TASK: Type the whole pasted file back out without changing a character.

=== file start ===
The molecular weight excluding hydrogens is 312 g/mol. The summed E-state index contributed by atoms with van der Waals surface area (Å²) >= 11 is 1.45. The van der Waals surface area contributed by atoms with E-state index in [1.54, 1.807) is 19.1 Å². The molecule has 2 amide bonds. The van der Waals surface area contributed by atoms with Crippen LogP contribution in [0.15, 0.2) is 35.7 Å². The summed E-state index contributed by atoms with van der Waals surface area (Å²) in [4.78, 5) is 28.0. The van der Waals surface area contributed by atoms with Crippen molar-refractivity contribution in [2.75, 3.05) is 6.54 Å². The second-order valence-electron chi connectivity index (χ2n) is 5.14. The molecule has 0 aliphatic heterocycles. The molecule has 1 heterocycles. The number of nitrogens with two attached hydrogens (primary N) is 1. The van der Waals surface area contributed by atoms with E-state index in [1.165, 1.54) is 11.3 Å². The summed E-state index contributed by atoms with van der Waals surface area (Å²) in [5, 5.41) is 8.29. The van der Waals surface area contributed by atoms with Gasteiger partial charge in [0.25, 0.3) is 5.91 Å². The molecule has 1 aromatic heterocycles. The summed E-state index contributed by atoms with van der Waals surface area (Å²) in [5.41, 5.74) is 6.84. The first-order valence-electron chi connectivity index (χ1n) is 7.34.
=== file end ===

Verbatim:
The molecular weight excluding hydrogens is 312 g/mol. The summed E-state index contributed by atoms with van der Waals surface area (Å²) >= 11 is 1.45. The van der Waals surface area contributed by atoms with E-state index in [1.54, 1.807) is 19.1 Å². The molecule has 2 amide bonds. The van der Waals surface area contributed by atoms with Crippen LogP contribution in [0.15, 0.2) is 35.7 Å². The summed E-state index contributed by atoms with van der Waals surface area (Å²) in [4.78, 5) is 28.0. The van der Waals surface area contributed by atoms with Crippen molar-refractivity contribution in [2.75, 3.05) is 6.54 Å². The second-order valence-electron chi connectivity index (χ2n) is 5.14. The molecule has 0 aliphatic heterocycles. The molecule has 1 heterocycles. The number of nitrogens with two attached hydrogens (primary N) is 1. The van der Waals surface area contributed by atoms with E-state index in [1.165, 1.54) is 11.3 Å². The summed E-state index contributed by atoms with van der Waals surface area (Å²) in [5, 5.41) is 8.29. The van der Waals surface area contributed by atoms with Gasteiger partial charge in [0.25, 0.3) is 5.91 Å². The molecule has 1 aromatic heterocycles. The summed E-state index contributed by atoms with van der Waals surface area (Å²) in [5.41, 5.74) is 6.84. The first-order valence-electron chi connectivity index (χ1n) is 7.34.